The biggest problem with sales pitches is that the salesman is too enamored of the minute details of his product's features. Buying decisions are made based on whether something will solve a problem. Extraneous facts obscure the critical benefits, causing the buyer to feel more time is needed to study the information and the competition. Do not fall in love with excessive information that will overwhelm and confuse the customer. Winning techniques include:
Be sure you know how much time you have to present and plan to finish sooner, since in a one-on-one setting you may get cut short by a phone call your customer has to take.
Listen to and watch the customer carefully. Arms folded, leaning back, and a lack of questions are likely indicators that he is not convinced. Get at the roots of his skepticism. Ask questions to get him to divulge his biggest worries about his company, the products they need, current vendors, and the markets they serve.
Start by reviewing the customer's goals and how your product helps achieve them in the most cost-effective way that best serves his own customers.
Exude enthusiasm about your offer — too many presentations sound like they have been given hundreds of times and the sales rep is bored with what he is saying.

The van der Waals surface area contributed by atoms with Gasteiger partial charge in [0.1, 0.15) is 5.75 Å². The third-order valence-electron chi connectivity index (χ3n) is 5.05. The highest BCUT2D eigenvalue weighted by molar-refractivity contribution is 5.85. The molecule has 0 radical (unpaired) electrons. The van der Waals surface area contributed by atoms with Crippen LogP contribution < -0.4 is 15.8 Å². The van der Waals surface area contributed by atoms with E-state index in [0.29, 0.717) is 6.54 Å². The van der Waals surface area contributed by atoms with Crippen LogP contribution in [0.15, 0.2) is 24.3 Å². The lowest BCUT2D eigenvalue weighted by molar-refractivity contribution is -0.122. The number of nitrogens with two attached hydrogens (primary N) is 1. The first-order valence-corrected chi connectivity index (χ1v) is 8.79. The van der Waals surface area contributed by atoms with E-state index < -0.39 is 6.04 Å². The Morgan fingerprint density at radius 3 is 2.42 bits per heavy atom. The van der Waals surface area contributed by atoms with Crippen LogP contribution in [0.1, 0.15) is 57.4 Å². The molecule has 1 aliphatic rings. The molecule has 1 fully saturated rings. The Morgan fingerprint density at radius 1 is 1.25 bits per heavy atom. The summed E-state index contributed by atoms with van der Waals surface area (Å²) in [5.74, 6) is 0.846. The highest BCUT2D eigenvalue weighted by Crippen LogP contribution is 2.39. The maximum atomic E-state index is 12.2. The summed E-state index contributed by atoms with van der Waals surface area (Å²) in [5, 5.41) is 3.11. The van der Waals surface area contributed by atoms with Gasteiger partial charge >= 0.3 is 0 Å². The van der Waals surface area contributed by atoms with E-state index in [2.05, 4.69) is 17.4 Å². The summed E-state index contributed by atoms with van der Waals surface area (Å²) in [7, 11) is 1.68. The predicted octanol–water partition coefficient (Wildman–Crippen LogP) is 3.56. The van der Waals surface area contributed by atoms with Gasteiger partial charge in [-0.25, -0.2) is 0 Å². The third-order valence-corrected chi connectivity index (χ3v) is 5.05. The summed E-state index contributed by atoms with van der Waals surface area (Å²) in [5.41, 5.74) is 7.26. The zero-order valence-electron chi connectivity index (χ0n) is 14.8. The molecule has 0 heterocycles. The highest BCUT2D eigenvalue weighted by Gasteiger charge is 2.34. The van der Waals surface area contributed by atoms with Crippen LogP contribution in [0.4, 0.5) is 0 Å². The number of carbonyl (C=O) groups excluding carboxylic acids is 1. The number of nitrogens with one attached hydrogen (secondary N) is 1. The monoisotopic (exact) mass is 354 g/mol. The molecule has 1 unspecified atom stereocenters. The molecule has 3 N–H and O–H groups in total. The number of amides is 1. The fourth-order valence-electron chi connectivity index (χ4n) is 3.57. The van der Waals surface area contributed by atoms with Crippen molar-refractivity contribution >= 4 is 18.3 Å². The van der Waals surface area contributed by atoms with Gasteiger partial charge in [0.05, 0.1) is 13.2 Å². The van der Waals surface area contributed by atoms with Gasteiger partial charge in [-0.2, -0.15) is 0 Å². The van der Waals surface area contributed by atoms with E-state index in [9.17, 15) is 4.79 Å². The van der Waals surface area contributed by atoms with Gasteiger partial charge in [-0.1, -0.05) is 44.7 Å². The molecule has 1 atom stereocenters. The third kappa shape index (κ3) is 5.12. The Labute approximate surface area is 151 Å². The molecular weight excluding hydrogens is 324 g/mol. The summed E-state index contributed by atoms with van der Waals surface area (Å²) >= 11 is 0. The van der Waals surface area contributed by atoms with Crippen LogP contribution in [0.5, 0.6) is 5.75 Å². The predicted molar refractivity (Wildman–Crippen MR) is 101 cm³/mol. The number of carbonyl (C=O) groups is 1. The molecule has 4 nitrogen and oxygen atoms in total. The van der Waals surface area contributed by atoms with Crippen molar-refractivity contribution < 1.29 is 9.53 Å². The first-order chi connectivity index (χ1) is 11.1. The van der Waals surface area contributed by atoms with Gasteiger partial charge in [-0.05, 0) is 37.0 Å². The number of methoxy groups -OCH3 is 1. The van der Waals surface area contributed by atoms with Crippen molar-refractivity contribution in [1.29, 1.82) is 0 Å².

Relate experiences about how customers solved similar problems. Stories make the benefits real and stick in the memory better than simple facts.
If the customer asks a question, do not simply spout the company line: acknowledge the strengths of competitive products and even the weakness of your own, then show why your total offering will help the customer gain a long-term advantage over his competition.
By far the most important part of a presentation is actually the preparation in advance of giving it. Studies show that the sales cycle can take 20 percent less time if the right homework has been done. Make sure you study a variety of sources to understand the problems and opportunities facing the customer so that you can adjust what you say accordingly.
The Carnegie Foundation did a study that found that only 20 percent of a salesperson's success came from product knowledge, the rest came from interpersonal and personal management skills.
One way to make selling easier is for management to listen to feedback the sales rep collects directly from customers and to use that to design the products and marketing. Peter Drucker said, “The aim of marketing is to make selling superfluous … to know and understand the customer so well the product or service fits him and sells itself.”